I have been a member of the Grove Rotary Club for nearly three years.
At the close of every Club Meeting, we recite together the 4-Way Test: “Of the things we Think, Say, and Do; (1) Is it the Truth? (2) Is it Fair to all concerned? (3) Will it build Good Will and Better Friendships? (4) Will it be Beneficial to all concerned?”
What impresses me most is that we are agreeing to be mindful of what we “Think, Say, and Do.”
Rotary is not a religious organization, but the 4-Way Test is a very high ethical standard. One does not need to be religious to practice such standards.
The Hebrew Scriptures (or Old Testament) describes people such as Noah and Abraham as “God-fearers”; individuals with a high ethical character, before there was any written law to tell people to be ethical.
When Jesus of Nazareth was walking the earth, He taught people to live ethical lives amid a crooked society, governed by the wicked Roman Empire. His teachings centered on love, kindness, mutual affection and support, inclusion, diversity, and bringing light into darkness.
That is what ethical living is about. How do we support and encourage others in our communities? How do we practice the art of community giving? This is what community service looks like, and this is what Grove Rotary Club looks like.
I would allege to you that if more people would live by the 4-Test we would see a seemingly miraculous improvement in our world. Try applying those four questions to how you practice your religion and live your life and see what happens.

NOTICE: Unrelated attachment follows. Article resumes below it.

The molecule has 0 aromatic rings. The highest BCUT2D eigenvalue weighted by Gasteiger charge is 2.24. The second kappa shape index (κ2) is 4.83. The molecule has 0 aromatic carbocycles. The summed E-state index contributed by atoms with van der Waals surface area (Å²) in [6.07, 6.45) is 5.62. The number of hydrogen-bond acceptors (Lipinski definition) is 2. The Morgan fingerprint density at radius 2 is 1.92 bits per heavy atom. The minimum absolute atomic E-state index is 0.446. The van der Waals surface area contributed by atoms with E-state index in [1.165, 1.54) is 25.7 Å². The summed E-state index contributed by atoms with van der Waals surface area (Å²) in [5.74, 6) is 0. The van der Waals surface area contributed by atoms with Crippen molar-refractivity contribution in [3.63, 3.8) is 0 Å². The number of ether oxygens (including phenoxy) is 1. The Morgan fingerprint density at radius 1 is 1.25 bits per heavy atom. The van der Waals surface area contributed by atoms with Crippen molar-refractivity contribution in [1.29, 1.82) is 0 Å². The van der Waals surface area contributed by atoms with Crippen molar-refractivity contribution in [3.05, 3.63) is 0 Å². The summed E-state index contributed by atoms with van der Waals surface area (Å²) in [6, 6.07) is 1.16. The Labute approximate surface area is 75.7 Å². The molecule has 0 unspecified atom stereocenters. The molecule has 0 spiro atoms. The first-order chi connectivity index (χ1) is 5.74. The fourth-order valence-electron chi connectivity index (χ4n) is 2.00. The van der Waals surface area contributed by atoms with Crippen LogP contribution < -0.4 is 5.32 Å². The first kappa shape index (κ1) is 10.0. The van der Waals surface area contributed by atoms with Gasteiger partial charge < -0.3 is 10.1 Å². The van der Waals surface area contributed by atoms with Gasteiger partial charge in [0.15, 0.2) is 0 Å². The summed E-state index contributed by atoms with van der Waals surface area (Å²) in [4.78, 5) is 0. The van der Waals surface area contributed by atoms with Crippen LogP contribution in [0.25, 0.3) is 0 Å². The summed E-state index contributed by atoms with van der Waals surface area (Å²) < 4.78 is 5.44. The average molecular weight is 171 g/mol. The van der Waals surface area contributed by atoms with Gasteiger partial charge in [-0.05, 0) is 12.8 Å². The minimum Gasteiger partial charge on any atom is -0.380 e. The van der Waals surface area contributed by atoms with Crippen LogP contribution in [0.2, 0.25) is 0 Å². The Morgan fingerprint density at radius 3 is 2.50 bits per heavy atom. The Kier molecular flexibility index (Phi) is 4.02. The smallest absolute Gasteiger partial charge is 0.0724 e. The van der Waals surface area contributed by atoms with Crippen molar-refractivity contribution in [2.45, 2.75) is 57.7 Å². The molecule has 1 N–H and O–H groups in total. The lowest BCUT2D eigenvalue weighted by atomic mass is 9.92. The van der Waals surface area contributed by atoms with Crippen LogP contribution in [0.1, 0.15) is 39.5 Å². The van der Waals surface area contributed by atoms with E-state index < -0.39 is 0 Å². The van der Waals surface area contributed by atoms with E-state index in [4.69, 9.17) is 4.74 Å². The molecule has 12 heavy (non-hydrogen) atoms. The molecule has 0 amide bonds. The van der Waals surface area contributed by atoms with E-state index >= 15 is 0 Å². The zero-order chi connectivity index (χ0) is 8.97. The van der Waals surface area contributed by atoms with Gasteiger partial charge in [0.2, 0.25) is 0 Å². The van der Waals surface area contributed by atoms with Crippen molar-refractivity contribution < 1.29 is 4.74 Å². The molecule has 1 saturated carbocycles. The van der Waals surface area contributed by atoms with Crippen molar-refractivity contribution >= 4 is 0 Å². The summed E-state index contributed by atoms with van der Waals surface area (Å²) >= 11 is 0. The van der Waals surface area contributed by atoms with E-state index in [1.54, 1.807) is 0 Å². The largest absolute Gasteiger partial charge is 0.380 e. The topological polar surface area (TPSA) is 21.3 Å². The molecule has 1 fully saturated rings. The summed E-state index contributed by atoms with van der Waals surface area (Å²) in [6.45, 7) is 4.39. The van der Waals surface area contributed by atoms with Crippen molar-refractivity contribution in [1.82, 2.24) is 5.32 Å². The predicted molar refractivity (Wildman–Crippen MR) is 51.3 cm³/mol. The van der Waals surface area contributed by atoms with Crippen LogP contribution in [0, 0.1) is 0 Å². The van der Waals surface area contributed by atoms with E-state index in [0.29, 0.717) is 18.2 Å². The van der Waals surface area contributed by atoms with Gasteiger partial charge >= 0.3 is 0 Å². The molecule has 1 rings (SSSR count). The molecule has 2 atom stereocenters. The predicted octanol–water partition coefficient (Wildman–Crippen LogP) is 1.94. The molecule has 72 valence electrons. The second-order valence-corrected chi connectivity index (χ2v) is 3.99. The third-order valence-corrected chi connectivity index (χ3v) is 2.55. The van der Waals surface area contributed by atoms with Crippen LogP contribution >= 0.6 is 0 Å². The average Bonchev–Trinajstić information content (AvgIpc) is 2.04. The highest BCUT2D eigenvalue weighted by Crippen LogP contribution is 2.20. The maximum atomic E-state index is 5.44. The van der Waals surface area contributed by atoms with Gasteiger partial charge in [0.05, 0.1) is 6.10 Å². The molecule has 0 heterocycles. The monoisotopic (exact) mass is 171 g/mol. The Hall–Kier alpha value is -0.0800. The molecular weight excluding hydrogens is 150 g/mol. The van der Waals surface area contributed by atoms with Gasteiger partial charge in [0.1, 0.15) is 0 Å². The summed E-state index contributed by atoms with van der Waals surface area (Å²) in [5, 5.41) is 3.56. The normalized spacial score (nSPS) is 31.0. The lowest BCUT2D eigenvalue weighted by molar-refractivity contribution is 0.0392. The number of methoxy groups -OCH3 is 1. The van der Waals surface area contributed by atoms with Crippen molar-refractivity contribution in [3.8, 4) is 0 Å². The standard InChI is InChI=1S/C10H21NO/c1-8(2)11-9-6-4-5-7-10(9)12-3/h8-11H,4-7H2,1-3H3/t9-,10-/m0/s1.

The fact is that individuals that do not associate with a church, but practice these ethical standards, are living into what God created us to be.
We can get so wrapped-up in our religiosity that we don’t realize we are not practicing real christian values; love, kindness, goodness, faith, hope, inclusion, diversity.
Religious people can be the most toxic people we know. I had a church secretary 20 years ago that observed: “Christians are the only army that shoots its own wounded!” I have seen the truth in that. Our religiosity can get the best of us.
Faith is not religion. Faith is knowing there is a Supreme Being and that Being loves us all. Healthy faith is not afraid to ask questions or work to break-through barriers that stand in the way of research and knowledge.
Christians are using a collection of small books, letters, and Gospels, commonly known as The Bible, written in Hebrew and Greek, in a time when the world was a much different place, and so were humans.
Shouldn’t we ask questions? Shouldn’t we try to determine what these ancient words really mean for us today? We think so.
Blessings and Peace to You All,
Rev. Dr. David Bridges is the pastor at St. Andrew's Episcopal Church in Grove. He can be reached at email@example.com. St. Andrew's worship service is at 10 a.m., every Sunday, and broadcast on KWXC 88.9 FM at 5 p.m. on Saturday and 7:30 a.m. on Sunday.